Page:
IIJ CTAC: Pilot Anglophone Course for African Practitioners

27 June - 7 July 2022
Abuja, Nigeria

In late June and early July 2022, the IIJ Academic Unit convened its pilot Anglophone course based on the innovative Counter-Terrorism Academic Curriculum (CTAC). Funded by the Ministry of Foreign Affairs of the Kingdom of Denmark and co-hosted by the Ministry of Justice of the Federal Republic of Nigeria, the pilot CTAC brought together 27 investigators, examining judges, and prosecutors from Cameroon, Ethiopia, Ghana, Kenya, Nigeria, Sierra Leone, Somalia, Tanzania and Uganda for an immersive, foundational course aimed at strengthening practitioners’ core skills on conducting investigations and prosecutions of terrorist crimes through:

  • Increased awareness of proportionate, reasonable and justifiable methods to investigate terrorism, in compliance with human rights, including special investigation techniques;
  • Improved drafting and advocacy skills to accurately communicate facts and legal arguments;
  • Implementation of efficient case management procedures to reduce trial delays;
  • Enhanced knowledge of international good practices for the effective investigation and prosecution of terrorism cases; and
  • Strengthening international networks and international cooperation to improve evidence collection, mutual legal assistance and the extradition of offenders.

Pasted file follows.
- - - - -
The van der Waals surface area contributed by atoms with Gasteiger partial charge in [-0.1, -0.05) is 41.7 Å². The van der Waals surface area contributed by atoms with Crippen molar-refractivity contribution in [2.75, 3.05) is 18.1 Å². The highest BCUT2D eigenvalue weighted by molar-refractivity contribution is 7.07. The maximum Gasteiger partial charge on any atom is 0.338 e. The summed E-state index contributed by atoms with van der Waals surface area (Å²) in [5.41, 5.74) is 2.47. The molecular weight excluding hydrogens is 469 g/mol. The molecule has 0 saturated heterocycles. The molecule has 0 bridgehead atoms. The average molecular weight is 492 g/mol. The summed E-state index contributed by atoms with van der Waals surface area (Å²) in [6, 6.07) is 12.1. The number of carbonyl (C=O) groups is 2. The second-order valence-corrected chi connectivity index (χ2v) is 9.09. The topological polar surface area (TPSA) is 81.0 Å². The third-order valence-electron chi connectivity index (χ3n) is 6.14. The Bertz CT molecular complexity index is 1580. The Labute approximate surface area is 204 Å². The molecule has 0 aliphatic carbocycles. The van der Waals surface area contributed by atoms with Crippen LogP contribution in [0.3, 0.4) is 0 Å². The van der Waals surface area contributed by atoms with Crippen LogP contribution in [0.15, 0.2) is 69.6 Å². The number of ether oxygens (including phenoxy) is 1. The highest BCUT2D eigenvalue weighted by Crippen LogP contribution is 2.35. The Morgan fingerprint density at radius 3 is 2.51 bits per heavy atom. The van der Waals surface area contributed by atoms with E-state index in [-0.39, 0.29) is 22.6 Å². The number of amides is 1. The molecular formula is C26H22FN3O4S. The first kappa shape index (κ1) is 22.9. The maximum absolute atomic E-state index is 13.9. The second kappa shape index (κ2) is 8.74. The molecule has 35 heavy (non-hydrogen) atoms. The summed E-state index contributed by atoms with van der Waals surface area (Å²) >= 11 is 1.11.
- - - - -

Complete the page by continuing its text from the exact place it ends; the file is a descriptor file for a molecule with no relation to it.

The CTAC uses interactive pedagogical methods through which practitioners are required to solve problems and challenges which arise during the investigation of a hypothetical cross-border terrorism case. The process of active problem solving, immediately after reading substantive legal materials and international good practices, reinforces the relevant skills and good practices presented in the course materials.  The problem-solving exercises allow participants to deepen their fundamental knowledge and facilitates the use and implementation of these new skills during their work in their national jurisdictions.

This second CTAC course welcomed practitioners who had previously worked together during the Academic Unit’s English-language eCTAC iterations on proactive investigations to consolidate the very dynamic network of our frontline practitioners. Duncan Matundura Ondimu, Senior Principal Prosecution Counsel in the Kenyan Office of the Director of Public Prosecutions, noted how this was particularly beneficial. “The CTAC is now way different because you are having now the personal interactions with your colleagues from different countries, where we shared experiences in the course how each of us conducts the investigations,” he said, “and we realised that we can actually build ourselves because of what we learned and the lessons we have shared.”

Feedback on the CTAC course was positive and detailed how lessons learned during the course could be translated into practical approaches to improve their work. For example, Assistant Director of Public Prosecutions in Uganda, Betty Agola, noted how through the CTAC course, “We were able to come up with practical suggestions or solutions to the challenges that we faced as prosecutors and law enforcers involved in the fight against terrorism. Whatever I have gained from this course will benefit me as a practitioner but also benefit my country, Uganda.”

For more information on the CTAC, please contact Programme Manager Dallin Van Leuven.

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